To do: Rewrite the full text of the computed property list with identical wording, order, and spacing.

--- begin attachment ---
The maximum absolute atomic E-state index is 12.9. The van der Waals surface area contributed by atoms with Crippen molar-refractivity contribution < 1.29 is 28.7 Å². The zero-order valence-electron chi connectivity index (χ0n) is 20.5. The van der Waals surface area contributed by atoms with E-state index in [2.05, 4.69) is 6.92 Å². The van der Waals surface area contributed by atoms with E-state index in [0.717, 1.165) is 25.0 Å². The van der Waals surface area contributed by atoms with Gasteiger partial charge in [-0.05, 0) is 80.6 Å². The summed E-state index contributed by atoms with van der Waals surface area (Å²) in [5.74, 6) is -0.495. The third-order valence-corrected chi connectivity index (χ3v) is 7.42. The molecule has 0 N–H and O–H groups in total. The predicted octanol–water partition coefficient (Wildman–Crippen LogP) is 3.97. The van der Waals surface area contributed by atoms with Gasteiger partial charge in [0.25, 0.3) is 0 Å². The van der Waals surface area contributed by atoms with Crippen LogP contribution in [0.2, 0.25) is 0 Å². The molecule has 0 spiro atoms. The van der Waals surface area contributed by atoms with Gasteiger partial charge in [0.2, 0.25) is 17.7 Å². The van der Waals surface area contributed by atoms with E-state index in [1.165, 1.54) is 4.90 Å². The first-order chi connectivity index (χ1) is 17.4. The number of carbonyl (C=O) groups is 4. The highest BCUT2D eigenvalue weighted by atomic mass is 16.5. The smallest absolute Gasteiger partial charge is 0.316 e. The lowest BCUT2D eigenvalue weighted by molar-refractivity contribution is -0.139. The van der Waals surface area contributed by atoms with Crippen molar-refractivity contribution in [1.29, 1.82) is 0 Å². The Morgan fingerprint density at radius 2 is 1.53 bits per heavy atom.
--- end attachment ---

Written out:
The maximum absolute atomic E-state index is 12.9. The van der Waals surface area contributed by atoms with Crippen molar-refractivity contribution < 1.29 is 28.7 Å². The zero-order valence-electron chi connectivity index (χ0n) is 20.5. The van der Waals surface area contributed by atoms with E-state index in [2.05, 4.69) is 6.92 Å². The van der Waals surface area contributed by atoms with E-state index in [0.717, 1.165) is 25.0 Å². The van der Waals surface area contributed by atoms with Gasteiger partial charge in [-0.05, 0) is 80.6 Å². The summed E-state index contributed by atoms with van der Waals surface area (Å²) in [5.74, 6) is -0.495. The third-order valence-corrected chi connectivity index (χ3v) is 7.42. The molecule has 0 N–H and O–H groups in total. The predicted octanol–water partition coefficient (Wildman–Crippen LogP) is 3.97. The van der Waals surface area contributed by atoms with Gasteiger partial charge in [0.25, 0.3) is 0 Å². The van der Waals surface area contributed by atoms with Crippen LogP contribution in [0.2, 0.25) is 0 Å². The molecule has 0 spiro atoms. The van der Waals surface area contributed by atoms with Gasteiger partial charge in [0.2, 0.25) is 17.7 Å². The van der Waals surface area contributed by atoms with E-state index in [1.165, 1.54) is 4.90 Å². The first-order chi connectivity index (χ1) is 17.4. The number of carbonyl (C=O) groups is 4. The highest BCUT2D eigenvalue weighted by atomic mass is 16.5. The smallest absolute Gasteiger partial charge is 0.316 e. The lowest BCUT2D eigenvalue weighted by molar-refractivity contribution is -0.139. The van der Waals surface area contributed by atoms with Crippen molar-refractivity contribution in [1.29, 1.82) is 0 Å². The Morgan fingerprint density at radius 2 is 1.53 bits per heavy atom.